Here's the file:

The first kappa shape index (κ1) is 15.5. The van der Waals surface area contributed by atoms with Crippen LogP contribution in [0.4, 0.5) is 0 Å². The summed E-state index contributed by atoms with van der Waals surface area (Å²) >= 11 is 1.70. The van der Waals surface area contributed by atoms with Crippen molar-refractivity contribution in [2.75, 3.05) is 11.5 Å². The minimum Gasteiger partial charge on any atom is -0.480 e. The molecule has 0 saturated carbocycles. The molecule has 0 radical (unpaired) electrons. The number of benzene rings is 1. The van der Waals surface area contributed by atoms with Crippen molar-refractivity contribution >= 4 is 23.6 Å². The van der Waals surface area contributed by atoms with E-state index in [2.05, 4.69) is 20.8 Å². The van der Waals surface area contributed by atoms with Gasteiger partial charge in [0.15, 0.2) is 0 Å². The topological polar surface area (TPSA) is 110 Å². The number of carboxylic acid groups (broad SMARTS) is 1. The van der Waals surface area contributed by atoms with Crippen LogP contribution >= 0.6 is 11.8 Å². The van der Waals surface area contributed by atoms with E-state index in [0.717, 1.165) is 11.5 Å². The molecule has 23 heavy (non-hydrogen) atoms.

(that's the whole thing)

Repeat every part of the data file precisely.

The first kappa shape index (κ1) is 15.5. The van der Waals surface area contributed by atoms with Crippen LogP contribution in [0.4, 0.5) is 0 Å². The summed E-state index contributed by atoms with van der Waals surface area (Å²) >= 11 is 1.70. The van der Waals surface area contributed by atoms with Crippen molar-refractivity contribution in [2.75, 3.05) is 11.5 Å². The minimum Gasteiger partial charge on any atom is -0.480 e. The molecule has 0 saturated carbocycles. The molecule has 0 radical (unpaired) electrons. The number of benzene rings is 1. The van der Waals surface area contributed by atoms with Crippen molar-refractivity contribution >= 4 is 23.6 Å². The van der Waals surface area contributed by atoms with E-state index in [2.05, 4.69) is 20.8 Å². The van der Waals surface area contributed by atoms with Gasteiger partial charge in [0.15, 0.2) is 0 Å². The topological polar surface area (TPSA) is 110 Å². The number of carboxylic acid groups (broad SMARTS) is 1. The van der Waals surface area contributed by atoms with Crippen LogP contribution >= 0.6 is 11.8 Å². The van der Waals surface area contributed by atoms with E-state index in [0.717, 1.165) is 11.5 Å². The molecule has 23 heavy (non-hydrogen) atoms.